B. Don't try to fix the data and present it as is, broken if it so happens

Depending on your goals, you may want either of them, or maybe both - i.e. have both original and normalized values. We may try doing that too.

Change 312214 merged by jenkins-bot:
Cleanup DateTimeValueCleanerTest

https://gerrit.wikimedia.org/r/312214

Change 313984 had a related patch set uploaded (by Thiemo Mättig (WMDE)):
Add extreme Julian date test to TimeRdfBuilderTest

https://gerrit.wikimedia.org/r/313984

thiemowmde moved this task from Review to Done on the Wikidata-Sprint-2016-09-21 board.

Change 312215 merged by jenkins-bot:
Fix (Julian)DateTimeValueCleaner for extreme years

https://gerrit.wikimedia.org/r/312215

Change 314240 had a related patch set uploaded (by Thiemo Mättig (WMDE)):
Cleaner JulianDateTimeValueCleaner implementation

https://gerrit.wikimedia.org/r/314240

Change 313984 merged by jenkins-bot:
Skip Julian to Gregorian date conversion for extreme, unsupported dates

https://gerrit.wikimedia.org/r/313984

Change 314240 merged by jenkins-bot:
Cleaner JulianDateTimeValueCleaner implementation

https://gerrit.wikimedia.org/r/314240

I have been experimenting with various extreme values of the Julian year, as great as positive 10 billion, and am finding erratic results for the value of the julian date ($jd) and the Gregorian date ($gregorian). I found that for values that are too large, $jd could be 0, negative, or of the same order of magnitude as the year (when it should be about 365 times the year). Also, for values that are too large, $gregorian might or might not be "0/0/0".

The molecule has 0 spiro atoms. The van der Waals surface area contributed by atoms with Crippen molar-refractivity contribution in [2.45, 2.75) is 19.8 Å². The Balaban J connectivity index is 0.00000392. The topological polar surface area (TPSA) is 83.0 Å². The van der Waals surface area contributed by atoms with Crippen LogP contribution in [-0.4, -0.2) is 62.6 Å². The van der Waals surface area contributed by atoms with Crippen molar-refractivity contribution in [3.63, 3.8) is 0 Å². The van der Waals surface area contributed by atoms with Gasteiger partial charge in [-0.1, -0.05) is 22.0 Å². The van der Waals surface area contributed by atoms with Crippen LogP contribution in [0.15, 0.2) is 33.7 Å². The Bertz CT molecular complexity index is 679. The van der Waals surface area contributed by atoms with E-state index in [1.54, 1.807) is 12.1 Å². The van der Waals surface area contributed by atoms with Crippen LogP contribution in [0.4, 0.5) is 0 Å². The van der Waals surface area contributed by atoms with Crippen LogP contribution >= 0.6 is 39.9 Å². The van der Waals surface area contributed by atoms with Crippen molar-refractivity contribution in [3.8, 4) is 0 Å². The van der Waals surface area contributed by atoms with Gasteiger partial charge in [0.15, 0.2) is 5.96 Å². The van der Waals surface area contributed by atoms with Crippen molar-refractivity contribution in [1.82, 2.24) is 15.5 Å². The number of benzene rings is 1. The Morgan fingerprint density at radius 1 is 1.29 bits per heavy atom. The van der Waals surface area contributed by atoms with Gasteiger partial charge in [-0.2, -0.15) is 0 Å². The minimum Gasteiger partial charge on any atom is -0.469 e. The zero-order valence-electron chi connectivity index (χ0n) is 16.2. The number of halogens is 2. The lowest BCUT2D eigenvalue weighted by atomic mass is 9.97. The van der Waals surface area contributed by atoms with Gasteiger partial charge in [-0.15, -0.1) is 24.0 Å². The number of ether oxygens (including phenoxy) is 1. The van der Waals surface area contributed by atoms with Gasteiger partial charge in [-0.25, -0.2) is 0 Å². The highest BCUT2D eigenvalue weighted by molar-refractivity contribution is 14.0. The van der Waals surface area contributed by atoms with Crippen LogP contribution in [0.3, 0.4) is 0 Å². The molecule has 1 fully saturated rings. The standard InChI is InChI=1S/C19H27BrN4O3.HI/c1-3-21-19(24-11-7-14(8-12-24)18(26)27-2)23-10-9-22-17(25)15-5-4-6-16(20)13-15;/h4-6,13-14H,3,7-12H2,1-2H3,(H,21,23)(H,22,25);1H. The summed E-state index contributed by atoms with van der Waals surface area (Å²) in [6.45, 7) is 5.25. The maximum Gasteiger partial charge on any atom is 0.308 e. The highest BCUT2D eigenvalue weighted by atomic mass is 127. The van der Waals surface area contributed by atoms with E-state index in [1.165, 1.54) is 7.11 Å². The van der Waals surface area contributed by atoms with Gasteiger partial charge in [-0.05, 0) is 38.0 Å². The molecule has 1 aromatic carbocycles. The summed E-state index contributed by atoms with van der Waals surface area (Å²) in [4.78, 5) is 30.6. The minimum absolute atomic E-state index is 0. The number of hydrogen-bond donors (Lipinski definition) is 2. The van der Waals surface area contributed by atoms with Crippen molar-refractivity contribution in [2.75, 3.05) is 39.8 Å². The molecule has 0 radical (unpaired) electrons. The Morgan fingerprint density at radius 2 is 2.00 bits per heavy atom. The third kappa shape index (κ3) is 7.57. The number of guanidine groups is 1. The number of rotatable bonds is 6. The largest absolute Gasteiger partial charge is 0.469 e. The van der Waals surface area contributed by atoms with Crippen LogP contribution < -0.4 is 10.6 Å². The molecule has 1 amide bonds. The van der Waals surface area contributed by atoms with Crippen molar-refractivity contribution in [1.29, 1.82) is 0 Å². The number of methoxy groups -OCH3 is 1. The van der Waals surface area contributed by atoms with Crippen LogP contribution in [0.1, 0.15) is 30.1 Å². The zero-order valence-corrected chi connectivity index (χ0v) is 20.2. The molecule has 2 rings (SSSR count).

I should add that I don't have another tool at my disposal to independently convert Julian to Gregorian for enormous dates, so I can't say for sure if the correction in PHP is correct between the years 101,994 and 1,465,071, only that there are no obvious problems.

I found the largest Julian calendar date that does not produce any obvious problem is y = rMW1465072dbe23, m = 9, d = 17. This results in $jd = 536,838,867. The value of $gregorian is "10/17/1,465,102" (thousand separators added).

A simple solution, if you don't mind not converting less than a year's worth of dates in the distant future, is to add a test that the Julian year must be < rMW1465072dbe23.

A simple solution, if you don't mind not converting less than a year's worth of dates in the distant future, is to add a test that the Julian year must be < rMW1465072dbe23.

We already do this, see https://github.com/wikimedia/mediawiki-extensions-Wikibase/blob/35e6a6bbcd1c94565443404a04d60ad355eb9704/repo/includes/Rdf/JulianDateTimeValueCleaner.php#L62 (since d6f5080ca43a4a7064c7a7e7eb558141a73bee54).

Here is a query to try the effect of this change: https://query.wikidata.org/#SELECT%20%3Fitem%20%3Ftime%7B%0A%3Fitem%20wdt%3AP31%20wd%3AQ36507.%0A%3Fitem%20wdt%3AP585%20%3Ftime%0A%7D%0AORDER%20BY%20%3Ftime%0ALIMIT%2020 It should now find Items with both Julian and Gregorian dates. Before dates at (roughly) 5000 BC and before could not be found and not ordered by date.